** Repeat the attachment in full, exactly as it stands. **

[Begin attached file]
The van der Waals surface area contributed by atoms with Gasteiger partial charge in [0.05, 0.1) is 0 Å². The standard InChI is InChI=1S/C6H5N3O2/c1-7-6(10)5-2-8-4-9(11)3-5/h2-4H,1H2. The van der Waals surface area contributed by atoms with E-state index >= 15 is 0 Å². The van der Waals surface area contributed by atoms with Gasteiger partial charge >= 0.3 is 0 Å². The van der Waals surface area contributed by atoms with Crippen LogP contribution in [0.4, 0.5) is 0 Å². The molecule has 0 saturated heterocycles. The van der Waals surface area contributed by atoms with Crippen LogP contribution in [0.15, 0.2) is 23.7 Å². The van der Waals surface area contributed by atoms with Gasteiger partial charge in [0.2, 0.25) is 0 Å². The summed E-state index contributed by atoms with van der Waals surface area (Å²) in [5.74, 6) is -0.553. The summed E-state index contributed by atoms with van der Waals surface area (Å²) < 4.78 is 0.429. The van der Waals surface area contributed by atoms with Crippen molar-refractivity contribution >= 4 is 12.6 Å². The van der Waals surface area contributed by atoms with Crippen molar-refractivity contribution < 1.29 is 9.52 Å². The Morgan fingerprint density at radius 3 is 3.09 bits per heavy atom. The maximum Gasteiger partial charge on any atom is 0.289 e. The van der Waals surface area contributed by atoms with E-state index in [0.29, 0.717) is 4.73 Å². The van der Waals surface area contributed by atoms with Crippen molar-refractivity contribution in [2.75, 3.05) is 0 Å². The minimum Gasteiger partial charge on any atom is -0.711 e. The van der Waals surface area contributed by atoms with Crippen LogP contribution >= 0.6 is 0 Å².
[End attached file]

The van der Waals surface area contributed by atoms with Gasteiger partial charge in [0.05, 0.1) is 0 Å². The standard InChI is InChI=1S/C6H5N3O2/c1-7-6(10)5-2-8-4-9(11)3-5/h2-4H,1H2. The van der Waals surface area contributed by atoms with E-state index >= 15 is 0 Å². The van der Waals surface area contributed by atoms with Gasteiger partial charge >= 0.3 is 0 Å². The van der Waals surface area contributed by atoms with Crippen LogP contribution in [0.4, 0.5) is 0 Å². The molecule has 0 saturated heterocycles. The van der Waals surface area contributed by atoms with Crippen LogP contribution in [0.15, 0.2) is 23.7 Å². The van der Waals surface area contributed by atoms with Gasteiger partial charge in [0.2, 0.25) is 0 Å². The summed E-state index contributed by atoms with van der Waals surface area (Å²) in [5.74, 6) is -0.553. The summed E-state index contributed by atoms with van der Waals surface area (Å²) < 4.78 is 0.429. The van der Waals surface area contributed by atoms with Crippen molar-refractivity contribution >= 4 is 12.6 Å². The van der Waals surface area contributed by atoms with Crippen molar-refractivity contribution < 1.29 is 9.52 Å². The Morgan fingerprint density at radius 3 is 3.09 bits per heavy atom. The maximum Gasteiger partial charge on any atom is 0.289 e. The van der Waals surface area contributed by atoms with E-state index in [0.29, 0.717) is 4.73 Å². The van der Waals surface area contributed by atoms with Crippen molar-refractivity contribution in [2.75, 3.05) is 0 Å². The minimum Gasteiger partial charge on any atom is -0.711 e. The van der Waals surface area contributed by atoms with Crippen LogP contribution >= 0.6 is 0 Å².